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Years ago, my post on John Piper and his view on Canaanite genocide garnered a plethora of responses—specifically regarding his view that, “It’s right for God to slaughter women and children anytime he pleases.” 

I will say, however, that, although some pushback comments were very insightful and brought to the table issues of importance, a number of them were implicitly working from a false, though common, dichotomy: pitting against each other (1) engagement of Scripture informed by what we know of ancient context, and (2) any notion of biblical authority, inspiration, etc.

The church has a long track record of grappling with the problem of history in the Bible.

Such a posture is a lamentable innovation of recent generations of Fundamentalist influence on how Christians think about the Bible, prompted by some uncomfortable developments in biblical studies over the last two centuries. But in truth, the church has a long track record, going back to the 2nd century, of grappling with, let’s call it, the problem of history in the Bible, i.e., what it means for a transcendent God to speak within the humble and limiting circumstances of the human drama.

Of particular interest at the outset was how God’s actions in the Old Testament, especially his violence, can be squared with the not only the ethics of the gospel but common reason and decency. One early solution that stuck was to read these passages of violence allegorically. At the end of the day, I don’t think that solution works, but let’s not lose sight of the motivating factor:

God does things in the Old Testament that cause theological problems for Christians, and so we have to think about what to do about them.

We today are latecomers to this conversation, although some, apparently, do not seem to be aware that it is even an issue.

Engaging Scripture’s ancient context honors the Bible as a product of antiquity.

What marks off recent generations is not that a renegade group of scholars and other troublemakers are now, all of a sudden, allowing “historical context” to invade our understanding of the pristine Word of God. Rather, the problem is that we have come to understand much more of that ancient context than ever before. The fact that many Protestant communities are deeply committed to Scripture as a clear word from God, which, therefore, can safely be understood without engaging the messiness of  history, creates an antagonistic attitude toward those who are perceived as sacrificing Scripture on the altar of (unbelieving) scholarship.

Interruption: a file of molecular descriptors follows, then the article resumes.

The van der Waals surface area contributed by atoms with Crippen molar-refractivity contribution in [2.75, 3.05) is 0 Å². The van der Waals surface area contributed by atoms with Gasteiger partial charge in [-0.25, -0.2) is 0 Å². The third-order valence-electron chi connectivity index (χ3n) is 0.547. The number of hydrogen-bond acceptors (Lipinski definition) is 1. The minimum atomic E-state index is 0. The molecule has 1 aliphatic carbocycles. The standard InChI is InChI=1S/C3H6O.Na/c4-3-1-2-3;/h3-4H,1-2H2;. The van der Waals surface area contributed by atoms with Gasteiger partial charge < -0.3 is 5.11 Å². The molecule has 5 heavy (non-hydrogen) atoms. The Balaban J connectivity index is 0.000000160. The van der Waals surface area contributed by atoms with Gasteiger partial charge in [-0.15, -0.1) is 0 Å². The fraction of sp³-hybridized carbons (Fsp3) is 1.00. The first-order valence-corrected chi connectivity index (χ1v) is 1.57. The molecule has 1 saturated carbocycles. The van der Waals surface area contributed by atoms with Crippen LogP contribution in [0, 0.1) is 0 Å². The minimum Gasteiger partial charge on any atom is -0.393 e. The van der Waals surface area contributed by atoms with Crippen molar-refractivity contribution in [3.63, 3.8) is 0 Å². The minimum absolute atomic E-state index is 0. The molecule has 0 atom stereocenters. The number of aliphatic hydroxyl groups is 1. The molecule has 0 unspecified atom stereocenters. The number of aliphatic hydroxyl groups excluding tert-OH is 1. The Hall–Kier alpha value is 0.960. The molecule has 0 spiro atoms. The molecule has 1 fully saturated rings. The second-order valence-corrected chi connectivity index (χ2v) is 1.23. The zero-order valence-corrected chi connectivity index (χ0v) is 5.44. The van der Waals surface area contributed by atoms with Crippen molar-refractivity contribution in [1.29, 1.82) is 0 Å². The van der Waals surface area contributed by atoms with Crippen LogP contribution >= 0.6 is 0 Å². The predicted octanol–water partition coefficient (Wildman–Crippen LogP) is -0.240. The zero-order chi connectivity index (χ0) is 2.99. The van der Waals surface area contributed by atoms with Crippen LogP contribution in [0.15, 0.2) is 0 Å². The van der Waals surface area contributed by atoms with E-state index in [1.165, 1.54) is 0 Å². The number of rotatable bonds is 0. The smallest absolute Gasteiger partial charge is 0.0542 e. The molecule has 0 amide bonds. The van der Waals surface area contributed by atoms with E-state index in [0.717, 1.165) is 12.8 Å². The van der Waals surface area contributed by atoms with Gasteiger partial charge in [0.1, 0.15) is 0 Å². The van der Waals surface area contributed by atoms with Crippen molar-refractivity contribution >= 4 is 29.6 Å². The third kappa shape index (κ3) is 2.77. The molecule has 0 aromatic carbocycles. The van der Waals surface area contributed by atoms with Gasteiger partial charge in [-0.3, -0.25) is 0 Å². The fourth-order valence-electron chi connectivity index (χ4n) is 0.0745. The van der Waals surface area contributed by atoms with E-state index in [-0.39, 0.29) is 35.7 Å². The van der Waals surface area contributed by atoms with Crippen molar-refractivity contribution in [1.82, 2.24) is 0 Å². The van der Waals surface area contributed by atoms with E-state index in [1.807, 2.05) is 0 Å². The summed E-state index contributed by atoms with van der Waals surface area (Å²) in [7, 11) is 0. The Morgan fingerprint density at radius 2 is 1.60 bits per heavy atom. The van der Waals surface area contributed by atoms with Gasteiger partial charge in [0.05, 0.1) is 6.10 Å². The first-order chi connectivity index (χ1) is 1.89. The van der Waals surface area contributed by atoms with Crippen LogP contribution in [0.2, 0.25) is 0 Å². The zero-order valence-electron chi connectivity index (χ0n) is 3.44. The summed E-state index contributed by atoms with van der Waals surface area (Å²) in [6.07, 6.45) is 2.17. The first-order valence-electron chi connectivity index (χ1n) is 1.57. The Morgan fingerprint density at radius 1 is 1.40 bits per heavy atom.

With all this in mind, those demonizing the thought of bringing historical scholarship to bear on the issue of  Canaanite genocide labor under the false assumption that to do so is to reject, dismiss, or undermine the Bible; to “pick and choose” willy-nilly what we like and what we don’t like.

Not at all.

Engaging Scripture’s ancient context, especially in our day, is part of a subtle and challenging process of trying to understand how to understand the Bible as a product of antiquity, and then to think through how that understanding is to be brought to bear on current faith and practice.

If anyone thinks that in doing so there is a plot afoot, some sinister revolution or insidious innovation to the study of Scripture by a huddled band of scholars determined to undermine the gospel, I can only suggest that a study of the history of Christian interpretation (that predates 19th century Fundamentalism) will relieve you of this misunderstanding.

Some of the specific issues before us today may be new, but the principle of reading Scripture in context–which is nothing less than the principle of grammatical-historical exegesis, so esteemed in conservative circles–is not.

Go where the questions lead.

The problem, again, is that the more we know of ancient contexts, the more uncomfortable grammatical-historical exegesis has become, and so threatens to undermine the very Evangelical theological system that relied on it so heavily. Rather than abandoning the method, however, it is wiser, I feel, to be willing to do the hard work of trusting God, going where the questions lead, and rethinking theological articulations when necessary, knowing that the survival of the Christian faith does not hang in the balance.

So, all this is preamble for returning to the issue of Canaanite genocide, which I briefly describe in several articles available for your reading pleasure.

Your turn: what are the ethical problems of saying that God commanded the extermination of an entire population?

Pete Enns, Ph.D.

Peter Enns (Ph.D., Harvard University) is Abram S. Clemens professor of biblical studies at Eastern University in St. Davids, Pennsylvania. He has written numerous books, including The Bible Tells Me So, The Sin of Certainty, and How the Bible Actually Works. Tweets at @peteenns.